It also turns out some are still finding their retirement journey quite difficult to come to terms with – especially if their experience is relatively new.  We have all agreed it seems to take 2 years to settle into retirement – which is really the ending of the life you have lived before and the beginning of something new.   So, we dance with this.

Although they are open to exploring how to resource themselves through movement and dance, I’ve had to learn to adapt my teaching skills to develop a shorter class that suits different levels of fitness and physical restrictions.  I’ve learned to consider their strengths (rather than their weaknesses) and to add other layers of creativity to expand their movement experience, and to use chairs in different ways.  So far, what I’ve done appears to be working because I’ve seen expansion in their movement repertoire – which clearly brings them joy.

One thing is for sure – this is an older group of people who are hungry for moving with life but I have had to be willing to ask what’s working, what isn’t and how can I adapt my teaching approach so it works for them.

When I attended the Open Floor training it came as no surprise that most of the trainees were much younger, with only a handful of us over 50.  For the younger teachers are the future of Open Floor.  But what about us oldies, where did we fit in?  Here my life experience is relevant and has value – and it is truly magical to see this group of oldies learning to fly again, just like me!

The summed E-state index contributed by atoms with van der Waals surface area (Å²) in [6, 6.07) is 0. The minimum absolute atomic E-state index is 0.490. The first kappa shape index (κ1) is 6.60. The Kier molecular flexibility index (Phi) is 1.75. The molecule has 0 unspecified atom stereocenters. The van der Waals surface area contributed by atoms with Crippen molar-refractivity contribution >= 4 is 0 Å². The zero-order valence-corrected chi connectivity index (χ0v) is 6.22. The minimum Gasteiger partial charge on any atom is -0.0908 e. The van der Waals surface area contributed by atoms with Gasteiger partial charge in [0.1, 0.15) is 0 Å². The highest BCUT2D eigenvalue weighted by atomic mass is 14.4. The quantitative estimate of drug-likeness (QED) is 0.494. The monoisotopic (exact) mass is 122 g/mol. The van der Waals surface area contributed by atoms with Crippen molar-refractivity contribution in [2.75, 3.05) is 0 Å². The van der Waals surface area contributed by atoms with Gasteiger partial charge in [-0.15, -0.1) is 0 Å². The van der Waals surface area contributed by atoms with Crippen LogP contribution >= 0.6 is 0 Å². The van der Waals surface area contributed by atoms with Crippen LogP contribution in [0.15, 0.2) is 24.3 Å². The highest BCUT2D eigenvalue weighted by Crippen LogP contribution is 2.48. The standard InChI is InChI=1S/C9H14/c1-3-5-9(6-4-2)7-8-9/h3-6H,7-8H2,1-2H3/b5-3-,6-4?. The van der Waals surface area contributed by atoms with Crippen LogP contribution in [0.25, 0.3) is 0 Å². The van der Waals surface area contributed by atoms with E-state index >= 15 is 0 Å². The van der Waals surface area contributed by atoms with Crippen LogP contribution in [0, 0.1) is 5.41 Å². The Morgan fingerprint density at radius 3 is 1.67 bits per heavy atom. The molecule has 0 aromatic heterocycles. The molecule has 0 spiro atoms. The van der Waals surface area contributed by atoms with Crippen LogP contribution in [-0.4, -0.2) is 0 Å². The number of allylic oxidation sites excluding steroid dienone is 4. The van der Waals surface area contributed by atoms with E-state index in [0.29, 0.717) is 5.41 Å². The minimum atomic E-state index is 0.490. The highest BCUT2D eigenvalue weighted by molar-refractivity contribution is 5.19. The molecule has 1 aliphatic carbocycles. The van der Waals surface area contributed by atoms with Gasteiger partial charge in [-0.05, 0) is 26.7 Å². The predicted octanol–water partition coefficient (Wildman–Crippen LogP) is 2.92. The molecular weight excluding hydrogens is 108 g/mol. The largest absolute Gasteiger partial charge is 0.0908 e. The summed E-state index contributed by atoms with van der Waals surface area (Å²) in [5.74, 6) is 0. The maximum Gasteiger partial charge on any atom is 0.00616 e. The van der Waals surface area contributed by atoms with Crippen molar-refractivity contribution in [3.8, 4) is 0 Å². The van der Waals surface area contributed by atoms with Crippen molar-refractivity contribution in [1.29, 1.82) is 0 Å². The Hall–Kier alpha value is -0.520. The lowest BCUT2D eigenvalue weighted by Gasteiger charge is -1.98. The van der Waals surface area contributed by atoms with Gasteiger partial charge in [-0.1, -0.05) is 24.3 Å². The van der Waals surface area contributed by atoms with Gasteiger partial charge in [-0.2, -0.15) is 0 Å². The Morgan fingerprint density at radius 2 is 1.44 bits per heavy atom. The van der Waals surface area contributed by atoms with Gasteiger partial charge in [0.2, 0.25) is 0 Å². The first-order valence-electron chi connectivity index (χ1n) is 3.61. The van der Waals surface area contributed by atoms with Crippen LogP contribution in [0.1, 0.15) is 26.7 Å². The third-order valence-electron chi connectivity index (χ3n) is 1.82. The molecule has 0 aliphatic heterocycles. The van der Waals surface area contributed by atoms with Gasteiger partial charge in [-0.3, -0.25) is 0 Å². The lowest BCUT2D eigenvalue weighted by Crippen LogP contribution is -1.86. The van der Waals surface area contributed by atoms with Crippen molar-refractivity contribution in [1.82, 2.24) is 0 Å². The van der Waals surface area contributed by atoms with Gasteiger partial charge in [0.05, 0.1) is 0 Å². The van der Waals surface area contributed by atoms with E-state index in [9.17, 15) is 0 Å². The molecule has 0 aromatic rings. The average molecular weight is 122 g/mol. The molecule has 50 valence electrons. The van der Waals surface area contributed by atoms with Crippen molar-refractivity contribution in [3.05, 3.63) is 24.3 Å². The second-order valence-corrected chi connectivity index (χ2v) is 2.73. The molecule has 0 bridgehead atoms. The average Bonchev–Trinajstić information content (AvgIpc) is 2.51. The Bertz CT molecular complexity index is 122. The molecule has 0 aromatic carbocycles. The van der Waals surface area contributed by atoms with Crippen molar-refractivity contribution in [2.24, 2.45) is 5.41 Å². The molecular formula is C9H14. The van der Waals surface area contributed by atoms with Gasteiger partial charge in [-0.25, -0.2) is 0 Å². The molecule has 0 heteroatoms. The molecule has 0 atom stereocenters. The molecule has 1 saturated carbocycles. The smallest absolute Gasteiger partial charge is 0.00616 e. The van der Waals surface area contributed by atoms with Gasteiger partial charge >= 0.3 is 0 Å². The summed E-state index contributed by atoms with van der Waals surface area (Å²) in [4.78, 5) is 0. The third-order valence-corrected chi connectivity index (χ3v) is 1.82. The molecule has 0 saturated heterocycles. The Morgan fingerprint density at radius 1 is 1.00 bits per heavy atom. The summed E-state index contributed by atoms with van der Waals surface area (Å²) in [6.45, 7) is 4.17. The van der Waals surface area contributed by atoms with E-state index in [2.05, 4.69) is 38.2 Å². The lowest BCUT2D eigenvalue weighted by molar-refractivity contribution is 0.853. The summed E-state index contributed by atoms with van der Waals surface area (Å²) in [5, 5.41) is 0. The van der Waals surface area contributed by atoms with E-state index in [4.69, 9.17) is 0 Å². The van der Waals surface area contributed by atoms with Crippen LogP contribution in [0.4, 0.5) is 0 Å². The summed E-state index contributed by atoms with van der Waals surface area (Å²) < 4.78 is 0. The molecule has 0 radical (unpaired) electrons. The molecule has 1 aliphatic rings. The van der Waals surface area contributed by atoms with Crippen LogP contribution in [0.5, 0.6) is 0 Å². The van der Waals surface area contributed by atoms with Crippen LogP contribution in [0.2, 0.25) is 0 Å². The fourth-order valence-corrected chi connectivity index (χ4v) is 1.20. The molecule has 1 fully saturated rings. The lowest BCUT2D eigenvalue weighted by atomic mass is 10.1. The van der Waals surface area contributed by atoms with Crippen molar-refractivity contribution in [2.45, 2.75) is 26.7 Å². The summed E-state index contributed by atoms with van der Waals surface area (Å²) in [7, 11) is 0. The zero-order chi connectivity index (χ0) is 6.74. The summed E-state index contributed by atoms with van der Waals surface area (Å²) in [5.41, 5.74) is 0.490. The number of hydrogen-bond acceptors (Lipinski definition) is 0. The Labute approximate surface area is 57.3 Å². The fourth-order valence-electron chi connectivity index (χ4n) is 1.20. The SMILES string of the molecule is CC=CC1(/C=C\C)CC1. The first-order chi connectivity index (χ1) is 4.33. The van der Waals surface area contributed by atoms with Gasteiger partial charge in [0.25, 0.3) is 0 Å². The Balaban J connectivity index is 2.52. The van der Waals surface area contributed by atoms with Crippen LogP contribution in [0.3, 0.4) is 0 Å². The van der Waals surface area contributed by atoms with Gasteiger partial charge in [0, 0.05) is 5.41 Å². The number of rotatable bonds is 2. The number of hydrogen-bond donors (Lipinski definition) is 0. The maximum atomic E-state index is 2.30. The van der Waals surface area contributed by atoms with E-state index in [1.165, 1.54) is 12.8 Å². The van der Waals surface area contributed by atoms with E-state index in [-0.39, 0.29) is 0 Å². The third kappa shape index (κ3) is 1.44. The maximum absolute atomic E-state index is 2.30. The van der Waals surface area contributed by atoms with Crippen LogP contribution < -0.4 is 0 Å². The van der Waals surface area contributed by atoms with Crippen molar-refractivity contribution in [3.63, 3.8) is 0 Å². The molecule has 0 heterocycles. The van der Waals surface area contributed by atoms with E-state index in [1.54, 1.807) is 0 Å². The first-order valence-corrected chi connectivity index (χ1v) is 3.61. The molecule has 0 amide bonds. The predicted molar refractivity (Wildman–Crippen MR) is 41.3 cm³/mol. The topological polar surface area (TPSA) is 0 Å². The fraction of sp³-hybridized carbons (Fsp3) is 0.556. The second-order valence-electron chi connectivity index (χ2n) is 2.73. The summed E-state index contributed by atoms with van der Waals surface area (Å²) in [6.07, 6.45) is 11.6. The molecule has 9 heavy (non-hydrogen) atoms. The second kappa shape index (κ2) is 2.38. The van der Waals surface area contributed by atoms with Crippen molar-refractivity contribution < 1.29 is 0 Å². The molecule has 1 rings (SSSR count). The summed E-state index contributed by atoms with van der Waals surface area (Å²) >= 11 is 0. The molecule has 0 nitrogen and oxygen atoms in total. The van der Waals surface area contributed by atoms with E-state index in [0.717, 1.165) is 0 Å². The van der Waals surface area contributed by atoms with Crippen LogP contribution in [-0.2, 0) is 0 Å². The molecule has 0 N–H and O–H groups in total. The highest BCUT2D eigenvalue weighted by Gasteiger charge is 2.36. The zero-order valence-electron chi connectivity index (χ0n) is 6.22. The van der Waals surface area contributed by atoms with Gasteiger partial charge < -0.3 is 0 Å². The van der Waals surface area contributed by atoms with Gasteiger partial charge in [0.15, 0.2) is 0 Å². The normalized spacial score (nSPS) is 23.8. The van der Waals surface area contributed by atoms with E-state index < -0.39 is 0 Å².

As I said I’ve had to learn how to teach an older group of dancers, so I’m grateful to Kerry-Ann Stanton from New Zealand who gave me some excellent pointers when I began.  I’m also grateful to Deborah Lewin who offers a shorter online class, that’s structured in a way that enables me to go deeply, very quickly.  What I have realised though, is that while older people may struggle with physical agility, they also have bucket loads of life experience and creative imagination they can tap into, plus they seem to connect far more easily with soul.  As a teacher I am learning how to optimise those unique blessings!

When it comes to next steps, I’m really keen to share my experiences and to hear from others who are teaching older age groups (or would like to), so we can learn from each other.  Perhaps look at how can we work together to create something truly valuable in these people’s lives?  Please email me if you are interested at

Lucy French, Open Floor teacher from Melbourne, Australia. 

Although I had been teaching dance as a hobby, by profession I had been a senior change manager on large IT projects, until 2020.  Years of experience taught me there is no one size fits all to change.  It’s about diving deep into the organisation and understanding how that change impacts the business and its people so you can design a fit for business change approach.  When Covid hit I suddenly retired due to lack of work and unexpectedly found myself diving into a world of grief, losing my identity and sense of self.  Over time what gradually emerged was the birth of a new sense of purpose – one that truly values my age (70) and my life experience.   This inspired me to design and explore a new dance approach for a group of senior citizens, who like me, may be old but not over the hill.  This is my story.